Coronary Artery Disease

Baldness Is a Stronger Predictor of CAD Than Obesity

Premature greying and male-pattern baldness are associated with a more than 5-fold increased risk for coronary artery disease (CAD) before the age of 40 years, according to a recent study presented at the 69th Annual Conference of the Cardiological Society of India.

The study included 790 Indian men younger than 40 years of age with CAD and 1270 age-matched healthy controls. Participants underwent coronary angiogram, electrocardiogram, echocardiography, and blood tests, and had their clinical history taken.
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Using 24 different views of the scalp, the researchers determined participants’ male-pattern baldness scores from 0 (none) to 3 (severe). Additionally, hair whitening scores were determined based on the percentage of grey/white hairs from 1 (pure black) to 5 (pure white).

Compared with healthy controls, young men with CAD had a higher prevalence of premature greying (30% vs 50%, respectively) and male-pattern baldness (27% vs 49%, respectively). The researchers’ analyses showed that male-pattern baldness and premature greying were associated with a 5.6-fold and 5.3-fold greater risk for CAD, respectively, after adjusting for age and other cardiovascular risk factors.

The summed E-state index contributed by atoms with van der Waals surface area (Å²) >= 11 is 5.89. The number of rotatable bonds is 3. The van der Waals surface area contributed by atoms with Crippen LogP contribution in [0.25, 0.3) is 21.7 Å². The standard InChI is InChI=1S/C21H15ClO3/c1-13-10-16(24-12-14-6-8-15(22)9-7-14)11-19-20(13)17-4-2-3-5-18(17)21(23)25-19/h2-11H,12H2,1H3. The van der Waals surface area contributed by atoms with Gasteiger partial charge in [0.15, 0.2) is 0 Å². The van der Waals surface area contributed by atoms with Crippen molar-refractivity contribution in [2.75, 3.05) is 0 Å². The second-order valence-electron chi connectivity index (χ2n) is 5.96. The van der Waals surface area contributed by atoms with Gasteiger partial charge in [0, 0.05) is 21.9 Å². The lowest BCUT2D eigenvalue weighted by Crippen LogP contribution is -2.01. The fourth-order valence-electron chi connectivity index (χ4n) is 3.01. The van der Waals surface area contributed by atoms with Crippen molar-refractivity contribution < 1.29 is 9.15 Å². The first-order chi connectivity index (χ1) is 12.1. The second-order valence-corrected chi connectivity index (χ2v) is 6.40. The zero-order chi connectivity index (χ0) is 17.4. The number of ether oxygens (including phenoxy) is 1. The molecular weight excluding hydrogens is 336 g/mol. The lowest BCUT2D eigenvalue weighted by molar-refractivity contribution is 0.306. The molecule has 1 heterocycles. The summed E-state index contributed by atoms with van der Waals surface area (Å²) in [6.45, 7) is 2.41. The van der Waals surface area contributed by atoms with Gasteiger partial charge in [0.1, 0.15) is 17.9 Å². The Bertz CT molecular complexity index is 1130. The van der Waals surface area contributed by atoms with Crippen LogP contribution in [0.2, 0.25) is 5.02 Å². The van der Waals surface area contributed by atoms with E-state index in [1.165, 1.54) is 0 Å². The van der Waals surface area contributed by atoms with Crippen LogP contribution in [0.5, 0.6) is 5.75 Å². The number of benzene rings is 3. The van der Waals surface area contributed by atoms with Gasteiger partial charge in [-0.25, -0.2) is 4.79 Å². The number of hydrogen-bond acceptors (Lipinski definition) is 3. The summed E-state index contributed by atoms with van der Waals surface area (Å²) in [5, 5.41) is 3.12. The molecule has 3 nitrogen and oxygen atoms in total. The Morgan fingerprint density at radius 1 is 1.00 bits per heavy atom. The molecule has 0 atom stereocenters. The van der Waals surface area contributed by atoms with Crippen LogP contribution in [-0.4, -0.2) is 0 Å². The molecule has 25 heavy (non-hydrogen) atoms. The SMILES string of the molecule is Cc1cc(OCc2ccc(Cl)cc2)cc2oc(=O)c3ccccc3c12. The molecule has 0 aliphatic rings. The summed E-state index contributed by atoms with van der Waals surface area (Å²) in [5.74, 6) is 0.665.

In addition, the researchers found that male-pattern baldness and premature greying were the strongest predictors for CAD among young Indian men. This was followed by obesity, which was associated with a 4.1-fold greater risk for CAD.

Other cardiovascular risk factors included diabetes, hypertension, family history of premature CAD, central obesity, higher body mass index, dyslipidemia, and smoking. However, male-pattern baldness, premature greying, and obesity were stronger predictors of CAD compared with these other risk factors. 

“Baldness and premature greying should be considered risk factors for coronary artery disease,” the researchers concluded. “These factors may indicate biological, rather than chronological, age which may be important in determining total cardiovascular risk.”

“Men with premature greying and androgenic alopecia should receive extra monitoring for coronary artery disease and advice on lifestyle changes such as healthy diet, exercise, and stress management.”

—Melissa Weiss


Male-pattern baldness and premature greying associated with risk of early heart disease [press release]. Kolkata, IN: European Society of Cardiology; November 30, 2017. Accessed December 1, 2017.